Are bonds overvalued?
Our love affair with bonds grows more intense by the day. From investment grade conglomerates in Hong Kong to high-yield energy companies in Kazakhstan, our appetite for credit risk - apparently - is unconditional and indiscriminate. We love them so much, there's not enough to go around. For every dollar issued, there's an average eight dollars of demand.
Asian US dollar-denominated bonds have returned an attractive 12 per cent year to date and there's nothing wrong with that. The only disappointment investors experience comes with the call from their bankers to explain why - in percentage terms - their allocations have often been scaled back to mid-single digits.
The problem with being love-struck is becoming blind to warning signs. And the most obvious question is whether Asian US dollar-denominated bonds are rich or still offer value. Are we in the lowly foothills of a bond bubble or are we about to hit the peak? Should investors hold firm or should they rotate, for example, into equities?
Average bond yields are at historic low levels. In fact, they've never been lower; between 1997 and 2011, the average yield of the HSBC Asian USD Bond Index (ADBI) stood at 6.80 per cent; as of today that yield has halved and now measures 3.40 per cent.
Some believe such low yields fail to adequately compensate investors for the risks they are taking. They believe the asset class has become so crowded, so over-bought, that the sheer weight of liquidity has crushed yields to such "artificially" low levels.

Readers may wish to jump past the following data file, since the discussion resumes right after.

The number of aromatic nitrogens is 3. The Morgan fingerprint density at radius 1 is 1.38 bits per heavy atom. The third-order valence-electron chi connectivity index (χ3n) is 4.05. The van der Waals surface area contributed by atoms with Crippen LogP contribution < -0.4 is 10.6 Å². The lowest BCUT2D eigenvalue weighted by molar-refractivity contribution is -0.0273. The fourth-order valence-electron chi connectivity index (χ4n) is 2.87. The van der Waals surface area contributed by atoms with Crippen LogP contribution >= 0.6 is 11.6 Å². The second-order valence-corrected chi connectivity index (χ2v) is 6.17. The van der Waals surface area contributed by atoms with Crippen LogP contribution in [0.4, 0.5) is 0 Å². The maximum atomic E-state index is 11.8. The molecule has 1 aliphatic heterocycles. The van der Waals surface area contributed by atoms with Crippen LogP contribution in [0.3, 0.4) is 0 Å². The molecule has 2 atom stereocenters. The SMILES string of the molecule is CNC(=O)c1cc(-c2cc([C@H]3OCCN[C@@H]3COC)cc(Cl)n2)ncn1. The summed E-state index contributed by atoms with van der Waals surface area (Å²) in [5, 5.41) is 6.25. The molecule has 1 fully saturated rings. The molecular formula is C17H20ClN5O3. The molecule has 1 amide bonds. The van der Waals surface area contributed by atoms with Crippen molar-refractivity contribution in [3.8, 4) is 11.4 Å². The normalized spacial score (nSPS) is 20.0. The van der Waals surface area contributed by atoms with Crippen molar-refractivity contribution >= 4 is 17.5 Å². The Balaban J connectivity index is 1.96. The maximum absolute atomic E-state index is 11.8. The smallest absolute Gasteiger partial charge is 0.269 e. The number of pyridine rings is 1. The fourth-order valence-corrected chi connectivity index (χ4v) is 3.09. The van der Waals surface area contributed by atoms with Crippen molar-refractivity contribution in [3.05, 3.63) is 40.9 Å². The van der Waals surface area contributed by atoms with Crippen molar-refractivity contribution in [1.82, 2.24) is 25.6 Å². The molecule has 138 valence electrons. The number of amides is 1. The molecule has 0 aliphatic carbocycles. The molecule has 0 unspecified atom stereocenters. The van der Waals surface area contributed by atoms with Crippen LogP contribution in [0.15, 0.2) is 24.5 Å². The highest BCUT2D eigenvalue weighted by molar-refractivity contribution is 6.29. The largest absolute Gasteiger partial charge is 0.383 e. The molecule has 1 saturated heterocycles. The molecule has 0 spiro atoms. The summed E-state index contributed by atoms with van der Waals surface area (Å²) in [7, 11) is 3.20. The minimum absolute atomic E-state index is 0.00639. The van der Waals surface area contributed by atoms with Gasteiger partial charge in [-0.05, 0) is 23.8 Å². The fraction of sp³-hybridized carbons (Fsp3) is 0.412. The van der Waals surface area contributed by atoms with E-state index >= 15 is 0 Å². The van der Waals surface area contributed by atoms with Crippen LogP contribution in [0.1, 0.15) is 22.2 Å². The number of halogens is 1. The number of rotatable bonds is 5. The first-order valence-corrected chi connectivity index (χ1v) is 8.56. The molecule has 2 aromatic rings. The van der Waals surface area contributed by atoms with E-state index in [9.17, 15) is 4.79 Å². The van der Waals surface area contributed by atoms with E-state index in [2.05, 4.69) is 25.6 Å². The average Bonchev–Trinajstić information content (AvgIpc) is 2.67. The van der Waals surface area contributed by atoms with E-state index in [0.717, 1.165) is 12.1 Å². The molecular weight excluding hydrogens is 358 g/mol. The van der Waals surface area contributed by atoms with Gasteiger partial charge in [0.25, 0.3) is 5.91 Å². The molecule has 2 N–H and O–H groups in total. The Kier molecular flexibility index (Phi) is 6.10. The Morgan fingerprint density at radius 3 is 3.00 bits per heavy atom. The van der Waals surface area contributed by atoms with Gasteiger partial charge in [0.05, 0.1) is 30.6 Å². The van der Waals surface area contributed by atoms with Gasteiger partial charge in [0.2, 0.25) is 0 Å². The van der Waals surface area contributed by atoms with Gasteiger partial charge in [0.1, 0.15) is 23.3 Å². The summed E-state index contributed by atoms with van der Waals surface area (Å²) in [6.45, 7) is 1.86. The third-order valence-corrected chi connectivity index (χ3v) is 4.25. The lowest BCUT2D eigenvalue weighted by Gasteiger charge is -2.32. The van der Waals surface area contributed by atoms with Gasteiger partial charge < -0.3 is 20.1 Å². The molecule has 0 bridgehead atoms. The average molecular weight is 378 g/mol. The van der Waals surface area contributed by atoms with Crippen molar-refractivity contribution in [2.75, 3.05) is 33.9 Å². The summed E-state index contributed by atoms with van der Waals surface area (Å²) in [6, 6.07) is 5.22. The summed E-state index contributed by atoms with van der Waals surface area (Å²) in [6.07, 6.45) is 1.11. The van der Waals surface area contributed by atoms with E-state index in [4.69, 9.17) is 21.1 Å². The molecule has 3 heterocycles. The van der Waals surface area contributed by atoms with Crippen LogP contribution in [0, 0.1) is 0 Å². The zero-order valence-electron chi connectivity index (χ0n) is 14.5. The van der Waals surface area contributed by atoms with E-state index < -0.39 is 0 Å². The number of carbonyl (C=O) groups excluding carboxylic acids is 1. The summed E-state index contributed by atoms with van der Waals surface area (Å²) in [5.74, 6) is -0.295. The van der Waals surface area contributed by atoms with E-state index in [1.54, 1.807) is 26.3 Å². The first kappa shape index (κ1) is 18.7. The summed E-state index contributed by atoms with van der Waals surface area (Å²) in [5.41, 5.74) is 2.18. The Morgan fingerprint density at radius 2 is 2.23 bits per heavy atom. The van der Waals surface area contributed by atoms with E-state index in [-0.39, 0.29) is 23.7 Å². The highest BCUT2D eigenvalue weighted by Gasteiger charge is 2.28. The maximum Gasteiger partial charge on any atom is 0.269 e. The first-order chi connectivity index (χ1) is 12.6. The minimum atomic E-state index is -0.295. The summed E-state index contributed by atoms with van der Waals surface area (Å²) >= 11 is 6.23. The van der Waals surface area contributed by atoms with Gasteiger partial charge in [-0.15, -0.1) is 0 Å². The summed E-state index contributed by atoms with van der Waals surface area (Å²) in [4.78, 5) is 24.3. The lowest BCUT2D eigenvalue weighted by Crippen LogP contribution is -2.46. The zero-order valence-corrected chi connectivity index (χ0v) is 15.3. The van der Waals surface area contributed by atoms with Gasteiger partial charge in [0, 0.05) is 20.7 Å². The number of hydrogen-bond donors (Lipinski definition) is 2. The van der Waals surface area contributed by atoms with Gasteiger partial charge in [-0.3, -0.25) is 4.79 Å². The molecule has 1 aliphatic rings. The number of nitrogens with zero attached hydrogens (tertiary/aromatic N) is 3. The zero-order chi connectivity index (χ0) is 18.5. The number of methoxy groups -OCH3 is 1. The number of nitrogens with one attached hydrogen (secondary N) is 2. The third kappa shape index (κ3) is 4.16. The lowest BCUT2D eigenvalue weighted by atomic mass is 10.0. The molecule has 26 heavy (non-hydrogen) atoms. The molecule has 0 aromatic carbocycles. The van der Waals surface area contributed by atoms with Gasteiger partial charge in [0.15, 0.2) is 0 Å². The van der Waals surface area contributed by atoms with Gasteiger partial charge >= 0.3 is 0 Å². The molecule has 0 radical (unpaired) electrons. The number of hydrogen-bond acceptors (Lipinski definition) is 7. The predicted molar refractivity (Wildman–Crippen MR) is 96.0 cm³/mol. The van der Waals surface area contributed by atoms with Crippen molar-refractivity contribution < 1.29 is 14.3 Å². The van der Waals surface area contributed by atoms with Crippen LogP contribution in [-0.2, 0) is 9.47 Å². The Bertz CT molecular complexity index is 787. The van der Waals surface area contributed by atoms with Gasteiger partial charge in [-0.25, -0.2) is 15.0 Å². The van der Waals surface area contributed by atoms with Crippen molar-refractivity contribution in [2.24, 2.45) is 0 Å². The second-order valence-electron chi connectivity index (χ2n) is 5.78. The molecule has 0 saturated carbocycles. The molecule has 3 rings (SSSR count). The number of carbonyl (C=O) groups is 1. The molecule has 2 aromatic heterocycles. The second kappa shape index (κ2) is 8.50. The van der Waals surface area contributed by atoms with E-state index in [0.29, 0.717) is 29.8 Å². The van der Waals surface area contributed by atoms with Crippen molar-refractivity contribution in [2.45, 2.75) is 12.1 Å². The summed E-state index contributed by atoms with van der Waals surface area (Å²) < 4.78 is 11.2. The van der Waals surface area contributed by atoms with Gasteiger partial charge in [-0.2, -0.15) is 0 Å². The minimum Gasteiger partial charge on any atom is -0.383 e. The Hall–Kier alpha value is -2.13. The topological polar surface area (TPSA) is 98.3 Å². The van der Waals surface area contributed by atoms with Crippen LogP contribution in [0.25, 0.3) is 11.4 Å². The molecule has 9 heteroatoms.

There may be some truth to such a view, but there's more to it. Asian bond yields are at all time record lows for fundamental reasons, reflective of continuing turmoil in our post-global financial crisis world. That's not just true of Asia yields but - excluding the peripheral economies of Europe - pretty much everywhere.
The challenges facing the global economy aren't receding; dangers posed by the fiscal cliff in the US should not be underestimated; a disorderly Greek exit from the euro zone remains a distinct possibility; and as latest German industrial production numbers show, Europe's recession is worsening and spreading north. China's economy may have bottomed - the jury's still out - but its subsequent near-term growth trajectory will more likely be U-shaped than V-shaped. Can you imagine a central bank raising rates in such an environment?
In fact, concern over the creditworthiness of the global economy is precisely why credit spreads (difference in yield between different securities) also remain at such elevated levels. For example, from 1997 to 2011, the average spread of the ADBI measured 280 basis points (100 basis points equals a 1 per cent change), not much wider than the current 270bps spread; and considerably wider than the all-time tight print of 72bps in July 2007. In other words, wider spreads are likely to endure - for as long as global risk remains elevated - which suggests that, rather than the capital appreciation of 2012, investing in Asia's (especially high yield) bonds in 2013 will become much more a coupon-clipping or carry trade.
So hang on to your bonds for now as we do not believe there is a bubble. By all means rotate into equities when the global economy has repaired, when earnings growth has turned positive, and confidence has returned such that the US dollar starts to materially weaken. But until then credit continues to offer attractive risk-adjusted returns. Learn to love your bonds, but be selective and don't rush after the first offer that comes along.